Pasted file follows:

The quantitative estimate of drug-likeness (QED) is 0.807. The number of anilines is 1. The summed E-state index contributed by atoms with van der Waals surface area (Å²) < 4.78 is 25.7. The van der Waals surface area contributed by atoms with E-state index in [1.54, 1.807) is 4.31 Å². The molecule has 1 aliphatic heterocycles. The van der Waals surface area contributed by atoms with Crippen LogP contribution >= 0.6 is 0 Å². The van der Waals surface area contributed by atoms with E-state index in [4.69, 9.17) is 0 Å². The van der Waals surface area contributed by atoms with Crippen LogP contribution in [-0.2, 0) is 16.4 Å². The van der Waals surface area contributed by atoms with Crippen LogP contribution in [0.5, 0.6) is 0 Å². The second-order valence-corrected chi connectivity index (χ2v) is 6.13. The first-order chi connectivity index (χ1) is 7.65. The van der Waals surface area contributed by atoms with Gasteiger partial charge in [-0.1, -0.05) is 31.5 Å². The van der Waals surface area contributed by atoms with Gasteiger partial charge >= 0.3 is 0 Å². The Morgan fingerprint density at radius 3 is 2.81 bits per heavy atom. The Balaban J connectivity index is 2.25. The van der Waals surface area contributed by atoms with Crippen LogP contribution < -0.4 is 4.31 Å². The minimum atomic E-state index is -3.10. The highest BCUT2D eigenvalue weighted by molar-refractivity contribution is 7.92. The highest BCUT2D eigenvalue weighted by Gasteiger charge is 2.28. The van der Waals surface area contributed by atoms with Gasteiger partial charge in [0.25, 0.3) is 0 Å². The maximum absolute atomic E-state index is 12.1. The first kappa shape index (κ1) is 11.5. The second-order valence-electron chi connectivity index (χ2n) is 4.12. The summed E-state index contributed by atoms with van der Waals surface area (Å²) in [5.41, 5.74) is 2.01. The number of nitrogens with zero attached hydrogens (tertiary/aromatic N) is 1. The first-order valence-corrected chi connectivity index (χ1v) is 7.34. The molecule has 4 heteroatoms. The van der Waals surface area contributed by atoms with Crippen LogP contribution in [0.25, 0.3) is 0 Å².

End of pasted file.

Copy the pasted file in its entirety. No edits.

The quantitative estimate of drug-likeness (QED) is 0.807. The number of anilines is 1. The summed E-state index contributed by atoms with van der Waals surface area (Å²) < 4.78 is 25.7. The van der Waals surface area contributed by atoms with E-state index in [1.54, 1.807) is 4.31 Å². The molecule has 1 aliphatic heterocycles. The van der Waals surface area contributed by atoms with Crippen LogP contribution >= 0.6 is 0 Å². The van der Waals surface area contributed by atoms with E-state index in [4.69, 9.17) is 0 Å². The van der Waals surface area contributed by atoms with Crippen LogP contribution in [-0.2, 0) is 16.4 Å². The van der Waals surface area contributed by atoms with Crippen LogP contribution in [0.5, 0.6) is 0 Å². The second-order valence-corrected chi connectivity index (χ2v) is 6.13. The first-order chi connectivity index (χ1) is 7.65. The van der Waals surface area contributed by atoms with Gasteiger partial charge in [-0.1, -0.05) is 31.5 Å². The van der Waals surface area contributed by atoms with Gasteiger partial charge >= 0.3 is 0 Å². The Morgan fingerprint density at radius 3 is 2.81 bits per heavy atom. The Balaban J connectivity index is 2.25. The van der Waals surface area contributed by atoms with Crippen LogP contribution < -0.4 is 4.31 Å². The minimum atomic E-state index is -3.10. The highest BCUT2D eigenvalue weighted by molar-refractivity contribution is 7.92. The highest BCUT2D eigenvalue weighted by Gasteiger charge is 2.28. The van der Waals surface area contributed by atoms with Gasteiger partial charge in [0.25, 0.3) is 0 Å². The maximum absolute atomic E-state index is 12.1. The first kappa shape index (κ1) is 11.5. The second-order valence-electron chi connectivity index (χ2n) is 4.12. The summed E-state index contributed by atoms with van der Waals surface area (Å²) in [5.41, 5.74) is 2.01. The number of nitrogens with zero attached hydrogens (tertiary/aromatic N) is 1. The first-order valence-corrected chi connectivity index (χ1v) is 7.34. The molecule has 4 heteroatoms. The van der Waals surface area contributed by atoms with Crippen LogP contribution in [0.25, 0.3) is 0 Å².